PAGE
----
Developing Ecological Site Description State and Transitions Models for Great Basin Rangeland Plant Communities
Great Basin Rangelands Research
Project Number: 2060-13610-001-07
Start Date: Sep 25, 2011
End Date: Dec 31, 2014
The USDA, Natural Resource Conservation Service is the agency tasked with the development and maintenance of ecological sites and for providing ecological site descriptions (ESDs) to stakeholders. The ecological dynamics associated with natural disturbances and / or management actions within an ecological site are described through a state-and-transition model. State-and-transition models describe the disturbances or combination of disturbances leading to the ecological degradation of an ecological site and the management or conservation practices necessary to rehabilitate a degraded site. In order to quantify the impact of prescribed conservation practices on degraded rangelands it is necessary to identify the ecological site and the current state and plant community phase associated with the location receiving a conservation practice. Identification of the current functional level of the ecological processes driving site degradation enhances management’s ability to determine the appropriate conservation practice and to predict the probability of success. Ecological sites descriptions are not complete without a state-and-transition model. Expediting the process of developing the state-and-transition models for describing the ecological dynamics associated with natural disturbances and / or management actions within an ecological site will enhance NRCS's ability to provide private land owners and land managers with the tools necessary to determine their land's current ecological condition and to make informed management decisions. In addition, quantification of the impact of the Conservation Effects Assessment Project (CEAP) requires an ecological site approach while simultaneously the data derived from the effort to quantify CEAP impacts allows improvement of the state-and-transition model for each ecological site.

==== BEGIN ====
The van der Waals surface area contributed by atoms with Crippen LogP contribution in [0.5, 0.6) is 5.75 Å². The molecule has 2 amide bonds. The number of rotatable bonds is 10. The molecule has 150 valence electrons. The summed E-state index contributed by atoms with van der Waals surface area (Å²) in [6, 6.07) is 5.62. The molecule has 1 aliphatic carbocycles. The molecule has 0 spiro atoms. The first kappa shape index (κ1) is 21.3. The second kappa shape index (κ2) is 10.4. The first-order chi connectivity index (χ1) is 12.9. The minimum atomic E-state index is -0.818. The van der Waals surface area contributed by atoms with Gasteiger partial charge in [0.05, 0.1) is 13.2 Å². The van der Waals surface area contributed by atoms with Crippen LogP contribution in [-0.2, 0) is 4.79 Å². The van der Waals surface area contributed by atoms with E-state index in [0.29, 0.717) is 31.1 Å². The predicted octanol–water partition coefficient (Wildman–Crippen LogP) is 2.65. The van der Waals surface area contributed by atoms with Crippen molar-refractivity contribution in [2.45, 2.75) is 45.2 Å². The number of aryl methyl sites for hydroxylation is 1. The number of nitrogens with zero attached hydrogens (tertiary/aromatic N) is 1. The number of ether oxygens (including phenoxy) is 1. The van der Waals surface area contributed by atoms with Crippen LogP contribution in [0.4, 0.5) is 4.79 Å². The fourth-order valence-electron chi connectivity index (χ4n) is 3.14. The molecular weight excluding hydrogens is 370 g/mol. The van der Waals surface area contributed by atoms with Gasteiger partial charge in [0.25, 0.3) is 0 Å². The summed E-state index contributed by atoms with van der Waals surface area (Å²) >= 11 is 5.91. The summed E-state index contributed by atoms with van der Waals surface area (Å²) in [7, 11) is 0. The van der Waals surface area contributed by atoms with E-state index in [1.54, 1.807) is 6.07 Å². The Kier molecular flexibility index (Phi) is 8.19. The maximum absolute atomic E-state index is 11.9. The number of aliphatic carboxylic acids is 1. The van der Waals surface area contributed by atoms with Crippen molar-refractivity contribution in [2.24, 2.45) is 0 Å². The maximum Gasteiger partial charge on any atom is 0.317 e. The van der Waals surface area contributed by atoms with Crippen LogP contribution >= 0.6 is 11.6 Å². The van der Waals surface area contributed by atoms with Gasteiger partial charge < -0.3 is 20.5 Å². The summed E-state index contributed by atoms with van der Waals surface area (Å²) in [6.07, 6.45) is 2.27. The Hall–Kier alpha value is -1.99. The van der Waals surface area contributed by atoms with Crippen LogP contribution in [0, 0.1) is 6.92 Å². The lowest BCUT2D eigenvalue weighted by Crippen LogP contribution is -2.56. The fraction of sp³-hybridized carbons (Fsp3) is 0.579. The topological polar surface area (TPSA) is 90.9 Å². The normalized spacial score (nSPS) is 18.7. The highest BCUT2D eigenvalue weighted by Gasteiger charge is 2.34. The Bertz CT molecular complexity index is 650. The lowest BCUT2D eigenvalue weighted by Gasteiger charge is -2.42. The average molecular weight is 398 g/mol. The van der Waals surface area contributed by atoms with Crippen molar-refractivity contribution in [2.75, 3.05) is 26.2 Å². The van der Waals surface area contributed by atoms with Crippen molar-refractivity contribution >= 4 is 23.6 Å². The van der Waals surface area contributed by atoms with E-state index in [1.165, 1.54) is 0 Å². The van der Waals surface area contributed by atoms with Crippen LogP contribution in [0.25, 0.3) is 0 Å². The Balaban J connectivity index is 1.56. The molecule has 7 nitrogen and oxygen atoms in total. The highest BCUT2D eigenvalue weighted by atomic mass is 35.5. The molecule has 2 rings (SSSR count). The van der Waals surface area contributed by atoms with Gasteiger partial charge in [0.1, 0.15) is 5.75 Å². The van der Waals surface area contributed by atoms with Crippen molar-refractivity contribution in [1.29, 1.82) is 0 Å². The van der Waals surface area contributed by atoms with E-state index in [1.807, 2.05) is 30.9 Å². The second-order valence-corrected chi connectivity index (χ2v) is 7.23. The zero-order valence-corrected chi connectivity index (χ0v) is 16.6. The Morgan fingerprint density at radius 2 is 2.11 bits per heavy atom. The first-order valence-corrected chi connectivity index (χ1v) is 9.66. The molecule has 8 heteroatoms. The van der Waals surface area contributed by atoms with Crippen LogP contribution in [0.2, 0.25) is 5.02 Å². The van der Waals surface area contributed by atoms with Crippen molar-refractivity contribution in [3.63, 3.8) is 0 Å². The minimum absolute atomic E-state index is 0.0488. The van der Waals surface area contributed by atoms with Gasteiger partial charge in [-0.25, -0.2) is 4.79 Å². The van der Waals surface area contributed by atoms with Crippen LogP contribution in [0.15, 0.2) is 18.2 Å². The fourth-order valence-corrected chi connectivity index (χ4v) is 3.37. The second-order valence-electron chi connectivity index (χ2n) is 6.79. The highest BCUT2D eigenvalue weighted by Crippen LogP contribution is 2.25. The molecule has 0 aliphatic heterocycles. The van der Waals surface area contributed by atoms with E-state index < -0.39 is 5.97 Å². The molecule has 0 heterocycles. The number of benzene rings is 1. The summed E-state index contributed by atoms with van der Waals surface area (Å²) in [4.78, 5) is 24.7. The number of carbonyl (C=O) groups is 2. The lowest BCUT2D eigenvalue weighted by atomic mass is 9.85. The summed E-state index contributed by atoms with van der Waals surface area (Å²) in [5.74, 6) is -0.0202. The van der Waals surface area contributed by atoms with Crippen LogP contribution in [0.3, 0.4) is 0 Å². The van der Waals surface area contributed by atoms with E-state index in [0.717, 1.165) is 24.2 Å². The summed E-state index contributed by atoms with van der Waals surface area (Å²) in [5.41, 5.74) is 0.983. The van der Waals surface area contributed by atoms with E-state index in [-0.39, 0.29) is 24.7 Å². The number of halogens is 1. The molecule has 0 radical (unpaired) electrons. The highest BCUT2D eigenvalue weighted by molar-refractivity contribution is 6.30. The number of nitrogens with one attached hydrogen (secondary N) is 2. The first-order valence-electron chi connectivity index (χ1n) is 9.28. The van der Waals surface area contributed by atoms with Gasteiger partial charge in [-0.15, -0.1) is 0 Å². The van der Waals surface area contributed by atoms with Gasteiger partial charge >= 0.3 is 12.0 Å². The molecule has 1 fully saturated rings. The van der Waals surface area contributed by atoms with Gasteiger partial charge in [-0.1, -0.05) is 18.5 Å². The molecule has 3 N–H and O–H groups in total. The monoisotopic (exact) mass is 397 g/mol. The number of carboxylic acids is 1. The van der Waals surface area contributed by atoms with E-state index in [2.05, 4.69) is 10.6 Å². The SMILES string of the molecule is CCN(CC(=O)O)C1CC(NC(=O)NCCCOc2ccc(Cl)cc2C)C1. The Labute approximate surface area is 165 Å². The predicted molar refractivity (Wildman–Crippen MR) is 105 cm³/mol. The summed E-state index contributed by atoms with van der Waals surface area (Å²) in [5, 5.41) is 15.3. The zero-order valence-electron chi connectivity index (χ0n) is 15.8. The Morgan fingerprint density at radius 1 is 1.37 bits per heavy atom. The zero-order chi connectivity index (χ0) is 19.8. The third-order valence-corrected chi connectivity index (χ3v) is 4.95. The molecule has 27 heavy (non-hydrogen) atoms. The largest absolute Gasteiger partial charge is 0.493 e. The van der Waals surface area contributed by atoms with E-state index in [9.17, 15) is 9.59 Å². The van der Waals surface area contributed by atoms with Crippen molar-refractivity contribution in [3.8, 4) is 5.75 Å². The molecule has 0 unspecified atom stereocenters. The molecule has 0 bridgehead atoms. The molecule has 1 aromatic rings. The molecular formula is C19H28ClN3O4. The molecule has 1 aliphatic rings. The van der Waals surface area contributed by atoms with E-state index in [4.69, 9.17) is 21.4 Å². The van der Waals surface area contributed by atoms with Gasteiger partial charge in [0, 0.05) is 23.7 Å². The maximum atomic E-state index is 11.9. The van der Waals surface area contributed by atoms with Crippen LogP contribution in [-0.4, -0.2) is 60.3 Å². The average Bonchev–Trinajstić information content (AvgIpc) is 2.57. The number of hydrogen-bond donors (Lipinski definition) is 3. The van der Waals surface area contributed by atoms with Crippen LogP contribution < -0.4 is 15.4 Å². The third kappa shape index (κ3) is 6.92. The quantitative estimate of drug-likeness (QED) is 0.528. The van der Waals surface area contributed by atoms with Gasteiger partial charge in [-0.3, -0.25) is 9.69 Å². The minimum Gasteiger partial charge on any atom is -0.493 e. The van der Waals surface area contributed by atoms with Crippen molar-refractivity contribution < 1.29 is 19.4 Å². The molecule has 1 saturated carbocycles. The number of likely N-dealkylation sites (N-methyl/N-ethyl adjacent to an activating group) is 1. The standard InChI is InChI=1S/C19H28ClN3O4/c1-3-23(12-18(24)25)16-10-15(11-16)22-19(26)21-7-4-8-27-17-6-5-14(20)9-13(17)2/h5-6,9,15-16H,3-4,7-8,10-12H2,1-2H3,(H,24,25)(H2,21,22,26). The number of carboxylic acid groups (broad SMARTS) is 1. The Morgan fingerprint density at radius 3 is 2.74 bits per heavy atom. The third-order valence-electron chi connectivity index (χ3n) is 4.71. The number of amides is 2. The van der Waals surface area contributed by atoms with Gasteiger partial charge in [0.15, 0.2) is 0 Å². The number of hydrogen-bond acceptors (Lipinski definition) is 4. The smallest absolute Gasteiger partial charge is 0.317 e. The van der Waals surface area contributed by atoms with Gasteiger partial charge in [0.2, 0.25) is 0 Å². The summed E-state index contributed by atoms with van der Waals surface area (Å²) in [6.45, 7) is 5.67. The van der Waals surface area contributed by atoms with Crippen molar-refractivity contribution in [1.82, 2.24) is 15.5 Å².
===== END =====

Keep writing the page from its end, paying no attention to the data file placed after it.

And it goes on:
In order to expedite the development of second generation ecological site descriptions and the CEAP quantification project the Ely District of the Bureau of Land Management has provided funding to ARS and NRCS, Nevada for the development of state-and-transition models for Major Land Resource Area (MLRA) 28 within Nevada. The Ely District encompasses approximately 12 million acres in eastern Nevada including White Pine County, Lincoln County and a small portion of Nye County with an estimated 200 ecological sites. Much of the District is representative of the Great Basin with large expanses of sagebrush, pinyon and juniper rangelands. ARS scientists will work with University of Nevada Reno, scientists and NRCS on the development of the State and Transition Models for MLRA 28 utilizing a process they have developed for expediting state-and-transition model development. The ARS Rangeland Hydrology and Erosion Model will be applied to new State and Transition models to provide first time estimates of changes in hydrologic processes as a state changes as a means of quantifying environmental benefits of conservation. This project is closely aligned with existing agreements with NRCS, BLM, University of Nevada-Reno and Society for Range Management to develop technology to define and monitor changes in Great Basin rangeland ecosystem processes.